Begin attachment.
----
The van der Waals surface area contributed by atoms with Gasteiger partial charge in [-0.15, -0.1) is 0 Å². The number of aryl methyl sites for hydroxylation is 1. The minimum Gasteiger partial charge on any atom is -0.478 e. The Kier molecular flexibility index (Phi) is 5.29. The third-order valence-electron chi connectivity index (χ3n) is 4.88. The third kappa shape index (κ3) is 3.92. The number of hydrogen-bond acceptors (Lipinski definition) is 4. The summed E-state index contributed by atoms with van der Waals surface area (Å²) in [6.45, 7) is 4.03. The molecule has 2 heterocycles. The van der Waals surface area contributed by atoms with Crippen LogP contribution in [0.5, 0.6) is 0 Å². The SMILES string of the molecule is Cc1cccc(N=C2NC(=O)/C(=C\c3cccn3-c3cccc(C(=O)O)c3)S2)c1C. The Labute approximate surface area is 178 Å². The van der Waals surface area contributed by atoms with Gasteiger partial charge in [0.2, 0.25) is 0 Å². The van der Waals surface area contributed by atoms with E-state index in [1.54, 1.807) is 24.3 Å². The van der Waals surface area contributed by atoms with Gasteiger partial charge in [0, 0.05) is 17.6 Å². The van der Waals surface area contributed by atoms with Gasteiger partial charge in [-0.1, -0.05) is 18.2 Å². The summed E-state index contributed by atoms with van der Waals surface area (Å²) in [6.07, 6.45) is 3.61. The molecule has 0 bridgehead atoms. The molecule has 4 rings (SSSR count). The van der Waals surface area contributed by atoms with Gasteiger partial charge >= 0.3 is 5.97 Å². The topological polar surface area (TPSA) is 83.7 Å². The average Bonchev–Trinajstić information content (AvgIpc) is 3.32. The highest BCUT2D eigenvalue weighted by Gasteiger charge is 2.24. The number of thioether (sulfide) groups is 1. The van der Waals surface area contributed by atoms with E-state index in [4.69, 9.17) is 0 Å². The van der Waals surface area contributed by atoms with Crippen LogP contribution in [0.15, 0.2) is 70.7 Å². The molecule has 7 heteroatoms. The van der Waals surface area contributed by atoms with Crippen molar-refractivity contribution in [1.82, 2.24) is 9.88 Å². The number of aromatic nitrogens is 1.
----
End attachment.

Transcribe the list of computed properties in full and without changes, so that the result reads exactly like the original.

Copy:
The van der Waals surface area contributed by atoms with Gasteiger partial charge in [-0.15, -0.1) is 0 Å². The number of aryl methyl sites for hydroxylation is 1. The minimum Gasteiger partial charge on any atom is -0.478 e. The Kier molecular flexibility index (Phi) is 5.29. The third-order valence-electron chi connectivity index (χ3n) is 4.88. The third kappa shape index (κ3) is 3.92. The number of hydrogen-bond acceptors (Lipinski definition) is 4. The summed E-state index contributed by atoms with van der Waals surface area (Å²) in [6.45, 7) is 4.03. The molecule has 2 heterocycles. The van der Waals surface area contributed by atoms with Crippen LogP contribution in [0.5, 0.6) is 0 Å². The SMILES string of the molecule is Cc1cccc(N=C2NC(=O)/C(=C\c3cccn3-c3cccc(C(=O)O)c3)S2)c1C. The Labute approximate surface area is 178 Å². The van der Waals surface area contributed by atoms with Gasteiger partial charge in [0.2, 0.25) is 0 Å². The van der Waals surface area contributed by atoms with E-state index in [1.54, 1.807) is 24.3 Å². The van der Waals surface area contributed by atoms with Gasteiger partial charge in [0, 0.05) is 17.6 Å². The van der Waals surface area contributed by atoms with Gasteiger partial charge in [-0.1, -0.05) is 18.2 Å². The summed E-state index contributed by atoms with van der Waals surface area (Å²) in [6.07, 6.45) is 3.61. The molecule has 0 bridgehead atoms. The molecule has 4 rings (SSSR count). The van der Waals surface area contributed by atoms with Gasteiger partial charge >= 0.3 is 5.97 Å². The topological polar surface area (TPSA) is 83.7 Å². The average Bonchev–Trinajstić information content (AvgIpc) is 3.32. The highest BCUT2D eigenvalue weighted by Gasteiger charge is 2.24. The number of thioether (sulfide) groups is 1. The van der Waals surface area contributed by atoms with E-state index in [4.69, 9.17) is 0 Å². The van der Waals surface area contributed by atoms with Crippen LogP contribution in [0.15, 0.2) is 70.7 Å². The molecule has 7 heteroatoms. The van der Waals surface area contributed by atoms with Crippen molar-refractivity contribution in [1.82, 2.24) is 9.88 Å². The number of aromatic nitrogens is 1.